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Who knows what the difference is? Besides being designed by different designers.
“The new typeface’s refinements included special rethinking of details such as the letters’ terminals and stroke endings, as well as the fonts’ spacing and the kerning.” (http://www.linotype.com/5737/tradegothicnext.html)
“Many additional features were added into the typeface during the design process. Each font includes small caps and oldstyle figures. There are also a number of alternates”. (http://www.linotype.com/5798/dinnext.html)
Thanks Riccardo, I should have Googled a bit further so it seems.
Do you think it makes any difference in webfont rendering?
That would mainly regard hinting, so you will need to compare directly the output of the various offerings.
For example: http://webfonts.fonts.com/en-US/Project/ChooseFonts?fontQuery=din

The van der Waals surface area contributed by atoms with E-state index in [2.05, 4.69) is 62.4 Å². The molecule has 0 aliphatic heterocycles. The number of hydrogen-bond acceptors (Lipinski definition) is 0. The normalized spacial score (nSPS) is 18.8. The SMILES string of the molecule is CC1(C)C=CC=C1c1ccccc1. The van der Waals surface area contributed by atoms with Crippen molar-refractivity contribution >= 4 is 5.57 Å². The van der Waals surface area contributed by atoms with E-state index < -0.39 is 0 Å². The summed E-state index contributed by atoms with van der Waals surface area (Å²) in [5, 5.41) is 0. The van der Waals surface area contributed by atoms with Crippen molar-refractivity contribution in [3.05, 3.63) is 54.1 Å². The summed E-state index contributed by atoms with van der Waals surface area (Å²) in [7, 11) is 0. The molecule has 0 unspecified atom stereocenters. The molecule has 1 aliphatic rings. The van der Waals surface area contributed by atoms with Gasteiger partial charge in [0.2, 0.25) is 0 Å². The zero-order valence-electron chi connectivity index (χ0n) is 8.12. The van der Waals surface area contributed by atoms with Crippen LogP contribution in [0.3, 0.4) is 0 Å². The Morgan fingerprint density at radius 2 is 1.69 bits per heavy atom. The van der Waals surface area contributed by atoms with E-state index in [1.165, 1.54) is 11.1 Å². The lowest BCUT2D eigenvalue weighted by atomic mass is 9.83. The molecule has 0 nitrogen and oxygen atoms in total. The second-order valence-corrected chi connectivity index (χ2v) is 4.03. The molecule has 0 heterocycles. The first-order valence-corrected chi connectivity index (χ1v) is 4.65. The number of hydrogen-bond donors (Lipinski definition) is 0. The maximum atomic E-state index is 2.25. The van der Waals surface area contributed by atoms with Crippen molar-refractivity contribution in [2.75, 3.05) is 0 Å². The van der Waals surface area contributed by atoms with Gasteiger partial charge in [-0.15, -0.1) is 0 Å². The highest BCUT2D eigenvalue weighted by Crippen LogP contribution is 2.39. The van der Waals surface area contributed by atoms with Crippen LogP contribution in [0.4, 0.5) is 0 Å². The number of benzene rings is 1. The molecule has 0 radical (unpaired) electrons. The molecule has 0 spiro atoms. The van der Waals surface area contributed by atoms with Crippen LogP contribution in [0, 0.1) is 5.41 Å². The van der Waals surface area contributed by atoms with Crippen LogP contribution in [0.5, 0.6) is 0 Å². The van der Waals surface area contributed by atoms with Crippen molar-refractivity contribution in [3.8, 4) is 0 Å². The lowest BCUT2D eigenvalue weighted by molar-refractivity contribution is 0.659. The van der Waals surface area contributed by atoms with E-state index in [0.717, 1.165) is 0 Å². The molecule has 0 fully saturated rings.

“Next” = “New and Improved” = Adspeak for “Buy Me”
“Next” is simply Linotype’s label for typefaces that they feel have been revised enough to warrant a new name. Some are more comprehensive revisions than others. Of course, marketing does have something to do with this, but the distinction is also useful because the typefaces really are different.
The Next label has no direct relation to webfont quality. As Riccardo said, the best way to judge that is by viewing screenshots. Webfonts.fonts.com offers the two Trade Gothics and DIN Next. DIN (the original name is indeed all caps) is also available as FF DIN Web (no screenshots yet available, but I can tell you it's quite good) and PF Din (screenshots), which is quite a different design.
Looking forward to the future when high res monitors will display everything crisp and sharp.
I think everyone on here wants a 50-dots-per-mm display.